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4 July 2017

4 July 2017 – National Garden Scheme Mothing

Peach Blossom (Thyatira batis)

Friday night was National Garden Scheme open evening – with moth identification by Dr Dave Chesmore. The uncooperative weather was discouraging, but we still had a good number, including children. The turnout for moth species was higher than the session earlier in the month. Everyone seemed very interested in the moths and some were surprised by the different colorations and variations. I would say the most popular moth of the group were the Poplar hawk-moths. Their docile nature allowed for some light handling which the children liked a lot.

We had put out two traps the night before, one in the quarry and one in the top garden, to allow for more moths to be caught. It also allowed for a wider variety of species as the plants close to the traps differ. The method worked as we recorded a total of 51 different moth species. Along with the more common species, we had some scarcer ones as well.

The Peach Blossom (Thyatira batis) was one of the many species caught in the trap. It is unique and its pattern is easily recognizable by the pinkish spots, which look almost like mini peaches, on its wings. I however, think it also resembles a burnt marshmallow. Thyatira is the name of one of the seven churches in the Book of Revelation, and batis refers to the larval foodplant of bramble (Rubus).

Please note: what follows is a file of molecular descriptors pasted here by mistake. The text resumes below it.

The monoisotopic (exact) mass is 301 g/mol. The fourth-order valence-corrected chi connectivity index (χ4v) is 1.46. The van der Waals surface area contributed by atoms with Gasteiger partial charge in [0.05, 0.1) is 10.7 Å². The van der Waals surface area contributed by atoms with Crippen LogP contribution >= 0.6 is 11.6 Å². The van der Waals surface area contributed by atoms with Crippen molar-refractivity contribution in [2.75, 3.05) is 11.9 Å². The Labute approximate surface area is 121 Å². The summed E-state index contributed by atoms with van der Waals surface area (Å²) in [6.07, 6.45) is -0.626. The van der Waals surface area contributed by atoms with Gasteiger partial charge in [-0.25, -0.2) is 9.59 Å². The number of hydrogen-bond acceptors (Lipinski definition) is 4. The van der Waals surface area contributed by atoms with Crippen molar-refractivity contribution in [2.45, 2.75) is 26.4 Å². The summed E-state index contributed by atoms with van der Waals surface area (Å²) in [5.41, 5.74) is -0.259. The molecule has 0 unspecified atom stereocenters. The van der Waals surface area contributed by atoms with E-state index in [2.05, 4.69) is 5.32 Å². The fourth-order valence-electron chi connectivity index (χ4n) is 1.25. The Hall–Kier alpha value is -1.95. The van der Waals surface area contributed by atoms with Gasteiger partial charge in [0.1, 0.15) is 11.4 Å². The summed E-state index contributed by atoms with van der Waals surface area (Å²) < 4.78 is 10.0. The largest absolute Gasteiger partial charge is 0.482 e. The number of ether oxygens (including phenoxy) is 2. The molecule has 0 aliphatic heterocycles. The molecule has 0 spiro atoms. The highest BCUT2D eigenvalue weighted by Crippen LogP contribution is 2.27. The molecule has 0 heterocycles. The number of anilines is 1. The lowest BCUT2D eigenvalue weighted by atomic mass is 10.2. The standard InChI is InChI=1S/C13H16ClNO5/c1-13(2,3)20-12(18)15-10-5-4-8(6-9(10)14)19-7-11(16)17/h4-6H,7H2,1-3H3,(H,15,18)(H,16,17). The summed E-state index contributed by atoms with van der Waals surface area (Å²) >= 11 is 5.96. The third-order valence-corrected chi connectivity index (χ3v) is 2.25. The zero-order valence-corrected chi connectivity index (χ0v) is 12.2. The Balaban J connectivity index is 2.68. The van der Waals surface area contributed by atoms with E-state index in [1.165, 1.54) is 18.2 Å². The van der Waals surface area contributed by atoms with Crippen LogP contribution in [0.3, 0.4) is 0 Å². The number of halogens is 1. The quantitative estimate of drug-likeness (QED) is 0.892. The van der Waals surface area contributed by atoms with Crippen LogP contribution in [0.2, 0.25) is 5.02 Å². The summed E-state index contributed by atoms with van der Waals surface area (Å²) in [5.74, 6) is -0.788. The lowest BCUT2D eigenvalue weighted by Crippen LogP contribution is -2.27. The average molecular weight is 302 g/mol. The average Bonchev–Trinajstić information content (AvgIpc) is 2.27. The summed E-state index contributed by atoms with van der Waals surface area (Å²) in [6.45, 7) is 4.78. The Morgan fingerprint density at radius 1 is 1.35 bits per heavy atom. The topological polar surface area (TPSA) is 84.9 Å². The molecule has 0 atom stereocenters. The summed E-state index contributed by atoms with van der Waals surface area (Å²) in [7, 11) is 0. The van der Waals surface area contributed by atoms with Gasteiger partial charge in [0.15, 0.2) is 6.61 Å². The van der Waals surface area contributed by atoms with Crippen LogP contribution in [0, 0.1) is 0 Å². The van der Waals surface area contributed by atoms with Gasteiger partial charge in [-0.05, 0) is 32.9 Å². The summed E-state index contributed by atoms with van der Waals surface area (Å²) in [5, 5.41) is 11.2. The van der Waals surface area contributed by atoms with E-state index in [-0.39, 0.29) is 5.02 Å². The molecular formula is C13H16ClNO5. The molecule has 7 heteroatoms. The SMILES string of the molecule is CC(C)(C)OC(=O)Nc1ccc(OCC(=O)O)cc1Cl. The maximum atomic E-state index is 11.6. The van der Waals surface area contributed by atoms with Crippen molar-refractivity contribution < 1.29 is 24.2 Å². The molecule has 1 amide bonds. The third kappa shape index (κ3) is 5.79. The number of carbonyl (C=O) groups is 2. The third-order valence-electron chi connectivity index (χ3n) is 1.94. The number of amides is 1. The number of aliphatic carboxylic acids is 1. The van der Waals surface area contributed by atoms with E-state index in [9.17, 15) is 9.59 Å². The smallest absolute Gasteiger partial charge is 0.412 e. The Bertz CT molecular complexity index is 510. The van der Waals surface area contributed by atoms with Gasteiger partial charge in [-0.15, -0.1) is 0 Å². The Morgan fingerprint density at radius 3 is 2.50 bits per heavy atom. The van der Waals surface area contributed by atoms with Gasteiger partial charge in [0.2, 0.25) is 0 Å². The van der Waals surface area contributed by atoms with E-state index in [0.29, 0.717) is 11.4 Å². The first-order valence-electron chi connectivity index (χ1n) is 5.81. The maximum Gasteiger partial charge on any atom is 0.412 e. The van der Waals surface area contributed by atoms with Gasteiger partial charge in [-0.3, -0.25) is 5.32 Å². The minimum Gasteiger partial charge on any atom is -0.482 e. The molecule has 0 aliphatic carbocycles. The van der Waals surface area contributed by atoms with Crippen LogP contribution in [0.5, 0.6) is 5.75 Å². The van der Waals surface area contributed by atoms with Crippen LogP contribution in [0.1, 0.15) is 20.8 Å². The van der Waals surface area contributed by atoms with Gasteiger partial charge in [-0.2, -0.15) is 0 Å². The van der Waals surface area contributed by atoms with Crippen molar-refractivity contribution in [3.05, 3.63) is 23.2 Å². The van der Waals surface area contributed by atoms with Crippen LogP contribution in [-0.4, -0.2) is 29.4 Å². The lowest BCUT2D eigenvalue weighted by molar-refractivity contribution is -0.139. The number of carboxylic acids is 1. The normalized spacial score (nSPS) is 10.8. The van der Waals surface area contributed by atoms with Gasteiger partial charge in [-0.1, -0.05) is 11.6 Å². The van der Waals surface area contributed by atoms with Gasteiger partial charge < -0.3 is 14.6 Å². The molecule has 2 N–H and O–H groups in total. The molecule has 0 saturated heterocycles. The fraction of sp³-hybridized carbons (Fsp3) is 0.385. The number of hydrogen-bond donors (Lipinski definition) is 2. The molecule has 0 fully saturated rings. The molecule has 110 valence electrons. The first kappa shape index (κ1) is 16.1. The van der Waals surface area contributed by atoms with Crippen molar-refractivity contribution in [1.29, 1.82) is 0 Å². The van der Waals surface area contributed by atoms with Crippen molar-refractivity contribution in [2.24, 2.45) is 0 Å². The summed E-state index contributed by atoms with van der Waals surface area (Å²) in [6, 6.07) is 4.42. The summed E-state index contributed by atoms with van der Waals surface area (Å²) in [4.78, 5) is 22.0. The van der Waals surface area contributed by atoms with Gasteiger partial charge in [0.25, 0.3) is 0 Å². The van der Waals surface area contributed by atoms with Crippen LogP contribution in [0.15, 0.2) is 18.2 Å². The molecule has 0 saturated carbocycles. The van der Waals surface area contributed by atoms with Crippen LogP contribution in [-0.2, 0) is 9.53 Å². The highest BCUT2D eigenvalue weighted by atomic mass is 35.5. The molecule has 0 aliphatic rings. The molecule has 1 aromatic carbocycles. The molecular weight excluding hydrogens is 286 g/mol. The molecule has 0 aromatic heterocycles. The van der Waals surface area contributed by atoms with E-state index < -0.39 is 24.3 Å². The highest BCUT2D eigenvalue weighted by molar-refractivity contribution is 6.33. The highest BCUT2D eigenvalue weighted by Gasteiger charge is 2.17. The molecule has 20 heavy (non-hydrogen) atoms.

Peach Blossom (illustration)

Another moth caught in our trap was the Beautiful Hook-tip (Laspeyria flexula). It is an uncommon moth but it is not new to Shandy Hall. Its shape is striking and sharply defined compared to other species. From the scientific name, Laspeyria refers to a German entomologist, J.H. Laspeyres who died during the discovery and naming of the moth in 1811. The second half of the binomial, flexula, means ‘bent’ and describes the undulate termen, or the wavy triangular shaped wing, of the moth. 

Beautiful Hook-tip (Laspeyria flexula)

The larvae of Laspeyria flexula feed on lichen.

Burnished Brass (Diachrysia chrysitis)

A third moth found in our trap is the Burnished Brass (Diachrysia chrysitis). Like the name implies, the moth’s wings have a similar color to brass and the most beautiful aspect of it is when held at certain angles the scales shine like metal. Its name describes the moth’s glamour perfectly as Diachrysia means ‘interwoven with gold’ and chrysitis means ‘like gold’, pointing to its metallic forewing.

Diachrysia chrysitis is a common moth and its larvae feed on nettle (Urtica dioica).

PS. Watercolour brushes are useful when moths are being persuaded to move from one place to another – this method helped us to show the metallic sheen on the wings. 

Post : Walter Chen [UPenn intern]